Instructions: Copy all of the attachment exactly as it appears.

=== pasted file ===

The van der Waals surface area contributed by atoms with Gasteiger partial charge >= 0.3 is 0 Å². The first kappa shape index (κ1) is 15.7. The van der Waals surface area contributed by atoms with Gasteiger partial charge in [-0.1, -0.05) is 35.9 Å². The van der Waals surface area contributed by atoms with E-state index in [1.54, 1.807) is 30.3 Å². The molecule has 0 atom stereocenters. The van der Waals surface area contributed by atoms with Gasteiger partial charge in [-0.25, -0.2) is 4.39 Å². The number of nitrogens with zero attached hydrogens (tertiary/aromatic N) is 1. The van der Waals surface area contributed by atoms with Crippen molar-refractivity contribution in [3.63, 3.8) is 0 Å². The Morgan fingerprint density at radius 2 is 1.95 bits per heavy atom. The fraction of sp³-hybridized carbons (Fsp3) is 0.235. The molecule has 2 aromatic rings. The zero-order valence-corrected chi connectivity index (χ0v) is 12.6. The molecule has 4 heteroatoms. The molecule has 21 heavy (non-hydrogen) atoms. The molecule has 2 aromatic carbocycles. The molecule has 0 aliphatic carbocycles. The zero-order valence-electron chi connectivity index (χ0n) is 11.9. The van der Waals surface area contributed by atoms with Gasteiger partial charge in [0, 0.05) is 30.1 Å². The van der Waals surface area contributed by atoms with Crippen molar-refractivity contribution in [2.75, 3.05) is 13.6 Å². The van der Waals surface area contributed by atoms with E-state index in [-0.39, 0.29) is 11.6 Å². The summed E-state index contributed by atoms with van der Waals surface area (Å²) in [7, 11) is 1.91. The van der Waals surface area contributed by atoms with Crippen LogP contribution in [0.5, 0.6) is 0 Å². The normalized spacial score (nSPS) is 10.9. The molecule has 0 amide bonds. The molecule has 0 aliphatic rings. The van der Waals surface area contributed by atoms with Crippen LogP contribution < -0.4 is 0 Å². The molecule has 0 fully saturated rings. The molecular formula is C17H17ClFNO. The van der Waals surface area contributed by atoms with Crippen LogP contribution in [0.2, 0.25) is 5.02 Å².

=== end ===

The van der Waals surface area contributed by atoms with Gasteiger partial charge >= 0.3 is 0 Å². The first kappa shape index (κ1) is 15.7. The van der Waals surface area contributed by atoms with Gasteiger partial charge in [-0.1, -0.05) is 35.9 Å². The van der Waals surface area contributed by atoms with E-state index in [1.54, 1.807) is 30.3 Å². The molecule has 0 atom stereocenters. The van der Waals surface area contributed by atoms with Gasteiger partial charge in [-0.25, -0.2) is 4.39 Å². The number of nitrogens with zero attached hydrogens (tertiary/aromatic N) is 1. The van der Waals surface area contributed by atoms with Crippen molar-refractivity contribution in [3.63, 3.8) is 0 Å². The Morgan fingerprint density at radius 2 is 1.95 bits per heavy atom. The fraction of sp³-hybridized carbons (Fsp3) is 0.235. The molecule has 2 aromatic rings. The zero-order valence-corrected chi connectivity index (χ0v) is 12.6. The molecule has 4 heteroatoms. The molecule has 21 heavy (non-hydrogen) atoms. The molecule has 2 aromatic carbocycles. The molecule has 0 aliphatic carbocycles. The zero-order valence-electron chi connectivity index (χ0n) is 11.9. The van der Waals surface area contributed by atoms with Gasteiger partial charge in [0, 0.05) is 30.1 Å². The van der Waals surface area contributed by atoms with Crippen molar-refractivity contribution in [2.75, 3.05) is 13.6 Å². The van der Waals surface area contributed by atoms with E-state index in [-0.39, 0.29) is 11.6 Å². The summed E-state index contributed by atoms with van der Waals surface area (Å²) in [7, 11) is 1.91. The van der Waals surface area contributed by atoms with Crippen LogP contribution in [0.5, 0.6) is 0 Å². The normalized spacial score (nSPS) is 10.9. The molecule has 0 amide bonds. The molecule has 0 aliphatic rings. The van der Waals surface area contributed by atoms with Crippen LogP contribution < -0.4 is 0 Å². The molecule has 0 fully saturated rings. The molecular formula is C17H17ClFNO. The van der Waals surface area contributed by atoms with Crippen LogP contribution in [0.2, 0.25) is 5.02 Å².